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Hunstanton Beach - geograph.org.uk - 660702

Review of Hunstanton:

Hunstanton Information:

Hunstanton Location: Norfolk, Eastern England, Eastern England, United Kingdom.

Postcode for Hunstanton: PE36

Hunstanton Dialling Code: 01485

Population of Hunstanton: 4,961 (Census 2011)

Ordnance Survey Map Reference for Hunstanton: TF6740

This tranquil little Victorian seaside resort has a couple of distinct characteristics: it's the one and only coastal town in the region of East Anglia that looks to the west, and also it has got almost a one mile stretch of unusual striped cliffs, which stand roughly sixty feet tall. Under the cliffs the stone has fallen in the form of large boulders, and after this there is a superb sand beach, where water-eroded rocks are exposed at low tide, with a multitude of shimmering rock pools, superb for youngsters to explore. These days you will find signs the resorts' Victorian origins, like the large green, the promenade and the esplanade gardens.

The new town grew up towards the end of the 1800s, with the arrival of the railway in eighteen sixty two, to the south of the initial village today known as Old Hunstanton. The local landowners at that period were the Le Strange family , and it was the Le Strange family who were mostly critical to the town's progress. On top of the distinctive cliffs you can discover the ancient remains of St Edmund's Chapel, at the spot where Edmund, King of the East Angles, is believed to have landed in 850 AD. Nearby you can see the lighthouse, built in 1966 and now used as a holiday residence.

High Street, Hunstanton - geograph.org.uk - 1458719The eight hundred and thirty foot long Hunstanton Pier was opened on Easter Day, in 1870. In 1882, the paddle steamer services was introduced across the Wash to the new Skegness Pier. In the 1890s a pavilion was added, but this was ruined by fire in 1939 and was never restored. Just after WW2, the pier housed a roller-skating centre and a little zoo. A mini steam railway at one time ran the length of the pier, however the line was dismantled in the 1950s.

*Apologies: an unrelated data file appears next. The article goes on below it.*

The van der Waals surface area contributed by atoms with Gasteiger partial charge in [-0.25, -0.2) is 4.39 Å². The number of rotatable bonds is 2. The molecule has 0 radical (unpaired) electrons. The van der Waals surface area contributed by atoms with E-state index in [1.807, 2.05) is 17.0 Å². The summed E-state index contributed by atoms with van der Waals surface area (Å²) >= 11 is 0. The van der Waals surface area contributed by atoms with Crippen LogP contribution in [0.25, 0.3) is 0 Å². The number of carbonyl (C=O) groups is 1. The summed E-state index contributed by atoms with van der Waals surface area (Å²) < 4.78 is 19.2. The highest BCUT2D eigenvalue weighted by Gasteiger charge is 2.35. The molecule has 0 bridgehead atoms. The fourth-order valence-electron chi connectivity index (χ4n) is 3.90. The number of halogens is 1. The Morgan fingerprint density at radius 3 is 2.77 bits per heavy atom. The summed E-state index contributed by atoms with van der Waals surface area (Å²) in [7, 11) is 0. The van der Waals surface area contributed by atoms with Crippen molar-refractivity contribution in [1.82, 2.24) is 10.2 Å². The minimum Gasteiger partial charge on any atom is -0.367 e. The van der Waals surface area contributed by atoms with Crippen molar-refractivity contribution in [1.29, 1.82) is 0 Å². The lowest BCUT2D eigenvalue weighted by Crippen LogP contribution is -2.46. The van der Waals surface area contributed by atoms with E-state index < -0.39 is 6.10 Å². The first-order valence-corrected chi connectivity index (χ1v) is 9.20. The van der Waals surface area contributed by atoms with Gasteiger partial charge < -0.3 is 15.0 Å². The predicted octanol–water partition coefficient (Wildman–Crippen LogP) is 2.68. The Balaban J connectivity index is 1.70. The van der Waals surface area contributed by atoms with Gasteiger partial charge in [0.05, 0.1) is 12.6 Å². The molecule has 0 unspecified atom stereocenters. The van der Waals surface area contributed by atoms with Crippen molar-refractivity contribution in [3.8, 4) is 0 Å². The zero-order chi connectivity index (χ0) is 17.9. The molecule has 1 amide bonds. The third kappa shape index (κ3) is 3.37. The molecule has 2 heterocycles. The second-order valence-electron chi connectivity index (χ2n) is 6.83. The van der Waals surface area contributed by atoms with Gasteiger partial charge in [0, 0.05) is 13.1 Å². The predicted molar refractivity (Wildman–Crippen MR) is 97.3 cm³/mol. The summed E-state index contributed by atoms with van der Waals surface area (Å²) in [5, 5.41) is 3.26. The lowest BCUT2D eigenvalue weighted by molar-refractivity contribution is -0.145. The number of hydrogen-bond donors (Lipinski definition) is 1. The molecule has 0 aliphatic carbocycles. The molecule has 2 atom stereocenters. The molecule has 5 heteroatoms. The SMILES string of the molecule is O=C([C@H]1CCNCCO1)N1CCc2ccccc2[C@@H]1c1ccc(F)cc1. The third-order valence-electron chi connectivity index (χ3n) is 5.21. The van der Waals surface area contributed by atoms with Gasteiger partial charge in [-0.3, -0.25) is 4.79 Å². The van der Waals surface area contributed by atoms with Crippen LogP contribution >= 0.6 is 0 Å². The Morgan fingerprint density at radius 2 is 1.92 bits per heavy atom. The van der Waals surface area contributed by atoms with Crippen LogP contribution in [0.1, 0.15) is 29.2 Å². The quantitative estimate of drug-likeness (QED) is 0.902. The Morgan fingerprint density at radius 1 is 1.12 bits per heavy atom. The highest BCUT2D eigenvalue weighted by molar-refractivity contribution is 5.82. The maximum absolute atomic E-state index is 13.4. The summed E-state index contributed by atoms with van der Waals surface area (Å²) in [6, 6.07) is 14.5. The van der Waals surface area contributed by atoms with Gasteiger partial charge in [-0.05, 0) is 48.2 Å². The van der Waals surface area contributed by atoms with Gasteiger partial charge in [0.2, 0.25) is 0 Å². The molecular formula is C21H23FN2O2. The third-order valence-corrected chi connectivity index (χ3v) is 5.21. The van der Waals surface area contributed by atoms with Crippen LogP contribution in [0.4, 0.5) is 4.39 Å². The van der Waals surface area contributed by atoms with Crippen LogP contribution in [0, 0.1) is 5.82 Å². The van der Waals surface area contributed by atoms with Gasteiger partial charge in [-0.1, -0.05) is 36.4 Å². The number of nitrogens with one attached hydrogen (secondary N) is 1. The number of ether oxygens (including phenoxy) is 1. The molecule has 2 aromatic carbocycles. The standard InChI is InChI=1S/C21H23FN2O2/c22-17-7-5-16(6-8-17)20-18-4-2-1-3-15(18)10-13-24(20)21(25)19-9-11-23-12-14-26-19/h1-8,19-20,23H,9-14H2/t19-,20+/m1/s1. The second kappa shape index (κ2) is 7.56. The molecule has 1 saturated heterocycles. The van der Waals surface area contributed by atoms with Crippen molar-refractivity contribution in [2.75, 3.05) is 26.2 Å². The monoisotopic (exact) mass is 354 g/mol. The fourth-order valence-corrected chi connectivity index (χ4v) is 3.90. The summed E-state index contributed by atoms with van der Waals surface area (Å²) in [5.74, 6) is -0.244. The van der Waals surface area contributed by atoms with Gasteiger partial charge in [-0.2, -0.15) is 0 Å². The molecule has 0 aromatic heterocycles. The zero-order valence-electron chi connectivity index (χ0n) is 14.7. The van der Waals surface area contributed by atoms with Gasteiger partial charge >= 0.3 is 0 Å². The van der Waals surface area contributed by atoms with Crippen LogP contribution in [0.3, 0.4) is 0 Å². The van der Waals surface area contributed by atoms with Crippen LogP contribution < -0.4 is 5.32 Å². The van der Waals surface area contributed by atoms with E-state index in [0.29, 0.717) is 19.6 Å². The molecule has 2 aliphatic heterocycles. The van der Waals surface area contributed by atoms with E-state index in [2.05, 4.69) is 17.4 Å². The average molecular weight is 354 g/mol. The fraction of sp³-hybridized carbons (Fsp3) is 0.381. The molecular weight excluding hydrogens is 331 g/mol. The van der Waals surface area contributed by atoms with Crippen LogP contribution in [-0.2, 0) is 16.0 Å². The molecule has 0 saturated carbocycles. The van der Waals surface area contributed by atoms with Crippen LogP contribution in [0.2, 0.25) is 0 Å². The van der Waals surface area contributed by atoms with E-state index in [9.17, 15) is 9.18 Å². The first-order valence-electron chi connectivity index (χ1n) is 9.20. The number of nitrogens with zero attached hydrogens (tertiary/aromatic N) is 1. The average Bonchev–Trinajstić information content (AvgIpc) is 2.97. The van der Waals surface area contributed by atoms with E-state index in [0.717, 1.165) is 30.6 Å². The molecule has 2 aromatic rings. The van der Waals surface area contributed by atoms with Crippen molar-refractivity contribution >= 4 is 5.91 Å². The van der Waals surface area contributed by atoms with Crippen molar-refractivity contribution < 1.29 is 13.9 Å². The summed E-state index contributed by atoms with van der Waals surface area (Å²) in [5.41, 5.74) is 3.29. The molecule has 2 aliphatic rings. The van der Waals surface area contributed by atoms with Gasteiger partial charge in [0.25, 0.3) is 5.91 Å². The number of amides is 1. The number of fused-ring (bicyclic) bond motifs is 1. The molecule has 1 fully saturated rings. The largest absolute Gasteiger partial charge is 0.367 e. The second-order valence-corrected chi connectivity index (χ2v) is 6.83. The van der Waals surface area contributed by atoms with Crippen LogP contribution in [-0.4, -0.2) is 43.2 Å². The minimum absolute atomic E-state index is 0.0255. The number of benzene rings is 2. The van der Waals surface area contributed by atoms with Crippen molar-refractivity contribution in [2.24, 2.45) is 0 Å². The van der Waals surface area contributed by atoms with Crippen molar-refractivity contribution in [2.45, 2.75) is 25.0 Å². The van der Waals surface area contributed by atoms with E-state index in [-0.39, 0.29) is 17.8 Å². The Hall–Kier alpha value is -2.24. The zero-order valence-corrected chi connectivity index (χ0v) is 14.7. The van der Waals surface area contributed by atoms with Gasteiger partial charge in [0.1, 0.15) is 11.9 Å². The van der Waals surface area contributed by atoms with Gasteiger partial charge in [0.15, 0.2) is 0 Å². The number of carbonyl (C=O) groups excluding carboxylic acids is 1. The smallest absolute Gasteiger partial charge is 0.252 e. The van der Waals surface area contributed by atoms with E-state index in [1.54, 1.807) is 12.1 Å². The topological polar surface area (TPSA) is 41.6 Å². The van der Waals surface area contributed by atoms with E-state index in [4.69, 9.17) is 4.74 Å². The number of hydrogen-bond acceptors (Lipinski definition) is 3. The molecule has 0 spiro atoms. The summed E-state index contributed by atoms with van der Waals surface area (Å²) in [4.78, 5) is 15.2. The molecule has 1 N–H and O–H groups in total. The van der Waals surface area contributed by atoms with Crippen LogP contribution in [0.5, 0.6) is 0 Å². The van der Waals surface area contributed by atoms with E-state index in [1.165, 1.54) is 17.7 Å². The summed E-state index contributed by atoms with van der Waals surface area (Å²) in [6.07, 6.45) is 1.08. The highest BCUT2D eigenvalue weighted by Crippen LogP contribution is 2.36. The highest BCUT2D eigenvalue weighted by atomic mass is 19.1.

The sea end later fell into disuse nevertheless, at the shoreward end, an amusement arcade (replacing a shabby old cafe and arcade) was built in nineteen sixty four. In the winter of 1978, a storm damaged almost all of the pier and the local council removed a small section at the end a couple of weeks later. The land end amusement arcade survived, but, in 2002, the entire thing, as well as the old pier remnants, were destroyed by fire. Currently, a sparkling new bowling alley complex and arcade occupies the site, and while the structure is still noted by locals as the 'Pier', there's relatively nothing still left of what was the old pier. For boating fans there are 2 concrete ramps from the promenade on to the beach, one, which is for sailing boats, is north of the pier, the other, for speedboats, is along the southern part of the seafront promenade. There are powerboating and yachting clubs, and in addition certain water-skiing championships take place there. The south beach is defended by groynes, covered at high tide and are denoted by high poles with baskets on top. The fishing is also not bad off the coast, with flounders, dabs and bass in decent supply. When visiting you might take a boat voyage to Seal Island, a sandbank standing in the middle of The Wash where you might discover common seals basking at low tide. In actual fact The Wash has the greatest population of common seals on earth.

Heritage of Hunstanton: Hunstanton is a Victorian holiday resort town, at the outset called New Hunstanton to differentiate it from the neighboring traditional community from which it took its name. This new town has for quite a while eclipsed the village in both the number of people and size.

The initial community of Hunstanton is today known as Old Hunstanton, in all likelihood acquiring its name from the River Hun that flows into The Wash east of Old Hunstanton village. The village of Old Hunstanton is understood to have prehistoric origins, with evidence of a Neolithic settlement discovered close by in 1970. The long ruined St. Edmund's Chapel, was originally constructed in the 13th century and is presently a Grade II listed building, it is found at the end of the historic Peddar's Way.